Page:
strong dissatisfaction with the conduct of the French government on every former ground of complaint, and to which others of more recent date have been added, with the single exception of the repeal of the decrees. He promised also to bring our affairs with that power fully before congress, as soon as he should receive the communications which you had promised to forward by the Wasp. I communicate these facts, which are of a character too marked to require any comment, that you may be enabled to turn them to the best account in promoting an amicable accommodation with the French government of every wrong received from it, which is sincerely desired.

You were informed by my letter of the 6th of May, of such outrages committed by a squadron which was reported to have sailed from Nantz in January last, as were at that time known here. It appears that several vessels sailing from American ports to Lisbon and Cadiz laden with the productions of the United States, were seized and burnt at sea. The crews of these vessels were taken on board one of the French vessels, and afterwards transferred to another of our vessels engaged in the same trade, which was also seized, in which they made their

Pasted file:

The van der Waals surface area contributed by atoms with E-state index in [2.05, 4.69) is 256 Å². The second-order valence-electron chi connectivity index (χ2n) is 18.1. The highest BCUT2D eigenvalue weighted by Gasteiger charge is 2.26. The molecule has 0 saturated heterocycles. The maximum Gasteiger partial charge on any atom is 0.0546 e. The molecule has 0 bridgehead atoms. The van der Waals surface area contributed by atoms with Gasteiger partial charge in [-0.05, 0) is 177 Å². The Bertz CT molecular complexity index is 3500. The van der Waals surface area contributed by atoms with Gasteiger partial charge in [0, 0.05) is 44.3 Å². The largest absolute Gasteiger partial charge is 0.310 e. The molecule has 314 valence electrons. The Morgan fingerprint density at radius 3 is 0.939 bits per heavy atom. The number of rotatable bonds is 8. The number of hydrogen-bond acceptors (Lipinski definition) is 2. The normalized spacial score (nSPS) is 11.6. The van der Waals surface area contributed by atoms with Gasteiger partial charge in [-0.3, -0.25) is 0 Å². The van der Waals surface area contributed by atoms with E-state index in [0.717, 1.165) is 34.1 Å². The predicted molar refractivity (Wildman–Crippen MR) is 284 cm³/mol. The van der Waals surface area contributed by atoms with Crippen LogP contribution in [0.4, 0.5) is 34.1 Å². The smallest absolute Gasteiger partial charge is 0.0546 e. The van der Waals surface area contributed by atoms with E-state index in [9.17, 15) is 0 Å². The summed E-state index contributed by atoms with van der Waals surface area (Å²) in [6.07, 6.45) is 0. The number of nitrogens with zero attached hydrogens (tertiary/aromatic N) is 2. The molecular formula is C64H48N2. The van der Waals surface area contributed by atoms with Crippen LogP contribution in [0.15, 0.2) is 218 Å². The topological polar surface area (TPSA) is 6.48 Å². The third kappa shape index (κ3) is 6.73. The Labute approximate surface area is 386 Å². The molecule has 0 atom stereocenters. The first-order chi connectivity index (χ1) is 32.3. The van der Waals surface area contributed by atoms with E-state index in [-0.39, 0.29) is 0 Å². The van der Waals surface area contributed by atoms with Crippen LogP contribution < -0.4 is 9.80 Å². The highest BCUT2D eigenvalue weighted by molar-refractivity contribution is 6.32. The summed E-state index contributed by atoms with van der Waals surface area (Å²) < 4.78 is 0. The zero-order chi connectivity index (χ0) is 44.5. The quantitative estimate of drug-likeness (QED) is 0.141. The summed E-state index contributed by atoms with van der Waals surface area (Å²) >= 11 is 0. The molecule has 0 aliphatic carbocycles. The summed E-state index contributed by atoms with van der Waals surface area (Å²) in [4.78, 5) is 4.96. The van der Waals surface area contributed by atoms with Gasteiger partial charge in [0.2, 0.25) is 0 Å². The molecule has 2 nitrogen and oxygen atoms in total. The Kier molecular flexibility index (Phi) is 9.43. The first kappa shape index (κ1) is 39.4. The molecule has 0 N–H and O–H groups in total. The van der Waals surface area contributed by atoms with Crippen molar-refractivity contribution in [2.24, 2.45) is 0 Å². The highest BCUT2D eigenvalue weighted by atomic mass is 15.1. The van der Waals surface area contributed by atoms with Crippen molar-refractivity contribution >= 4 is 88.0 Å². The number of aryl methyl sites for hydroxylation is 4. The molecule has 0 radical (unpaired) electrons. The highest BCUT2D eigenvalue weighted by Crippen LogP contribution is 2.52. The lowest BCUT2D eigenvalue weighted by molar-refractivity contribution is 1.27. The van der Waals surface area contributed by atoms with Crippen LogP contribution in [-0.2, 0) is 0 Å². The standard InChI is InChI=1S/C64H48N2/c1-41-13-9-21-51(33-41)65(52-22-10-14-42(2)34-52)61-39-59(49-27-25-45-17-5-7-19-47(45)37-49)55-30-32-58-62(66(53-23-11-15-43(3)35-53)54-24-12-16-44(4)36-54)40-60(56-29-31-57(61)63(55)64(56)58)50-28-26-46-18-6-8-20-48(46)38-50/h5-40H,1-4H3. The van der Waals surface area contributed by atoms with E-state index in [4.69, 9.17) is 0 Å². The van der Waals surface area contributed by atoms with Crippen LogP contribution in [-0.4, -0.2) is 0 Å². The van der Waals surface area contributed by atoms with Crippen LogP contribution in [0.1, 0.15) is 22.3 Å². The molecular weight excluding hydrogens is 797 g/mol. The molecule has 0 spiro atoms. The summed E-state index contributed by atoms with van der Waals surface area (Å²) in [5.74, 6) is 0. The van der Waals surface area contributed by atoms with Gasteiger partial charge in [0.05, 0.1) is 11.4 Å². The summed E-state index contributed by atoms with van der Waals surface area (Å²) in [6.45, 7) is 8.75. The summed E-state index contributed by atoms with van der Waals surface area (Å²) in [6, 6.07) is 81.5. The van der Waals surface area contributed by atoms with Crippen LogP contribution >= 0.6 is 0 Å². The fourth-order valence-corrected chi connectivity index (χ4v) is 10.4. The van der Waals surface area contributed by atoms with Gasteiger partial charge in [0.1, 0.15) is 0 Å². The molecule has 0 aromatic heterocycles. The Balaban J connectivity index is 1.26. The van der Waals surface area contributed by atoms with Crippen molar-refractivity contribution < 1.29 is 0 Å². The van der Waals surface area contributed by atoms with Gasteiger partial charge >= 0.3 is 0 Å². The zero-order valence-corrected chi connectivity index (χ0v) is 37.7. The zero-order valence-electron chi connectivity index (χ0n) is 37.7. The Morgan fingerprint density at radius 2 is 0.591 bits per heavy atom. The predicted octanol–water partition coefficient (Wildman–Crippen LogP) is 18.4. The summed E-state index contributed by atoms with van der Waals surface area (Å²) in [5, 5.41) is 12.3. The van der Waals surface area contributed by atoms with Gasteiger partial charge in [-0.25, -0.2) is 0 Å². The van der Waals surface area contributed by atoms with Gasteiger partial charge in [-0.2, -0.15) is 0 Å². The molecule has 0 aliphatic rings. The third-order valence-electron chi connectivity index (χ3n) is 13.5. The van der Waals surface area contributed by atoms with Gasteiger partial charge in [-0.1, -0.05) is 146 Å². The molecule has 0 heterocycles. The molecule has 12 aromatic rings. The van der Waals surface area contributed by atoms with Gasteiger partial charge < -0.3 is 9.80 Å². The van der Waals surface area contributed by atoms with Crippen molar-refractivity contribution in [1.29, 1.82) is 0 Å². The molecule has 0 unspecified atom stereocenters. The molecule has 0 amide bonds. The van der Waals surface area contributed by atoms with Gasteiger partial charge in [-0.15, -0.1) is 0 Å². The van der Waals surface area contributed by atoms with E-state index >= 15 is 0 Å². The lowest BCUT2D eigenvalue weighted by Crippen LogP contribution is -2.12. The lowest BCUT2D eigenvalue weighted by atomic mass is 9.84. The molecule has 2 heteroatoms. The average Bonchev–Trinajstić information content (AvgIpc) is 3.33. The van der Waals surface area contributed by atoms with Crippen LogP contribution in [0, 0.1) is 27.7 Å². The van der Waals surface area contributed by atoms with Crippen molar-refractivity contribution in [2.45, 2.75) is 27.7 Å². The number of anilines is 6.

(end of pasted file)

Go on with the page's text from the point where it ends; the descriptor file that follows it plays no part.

way home. These men forwarded here the evidence of these acts, copies of which have already been transmitted to you. I forward to you by this conveyance, the evidence of other aggressions, which will claim, in like manner, your particular attention. Most of these documents have been laid before congress, and referred by it to this department.

You will analize all these cases of recent spoliations, and place them in the class of aggressions to which they severally belong, on principle. In demanding of Great Britain the repeal of her orders in council, on the ground of the repeal of the French decrees, this government has, from a regard to justice, given to France all the credit to which she had any claim, believing that the notification alone of the French minister of foreign affairs, to the minister plenipotentiary of the United states at Paris, of their repeal, was sufficient to justify the demand of the repeal of the orders in council of Great Britain, on her own principle. But it was never the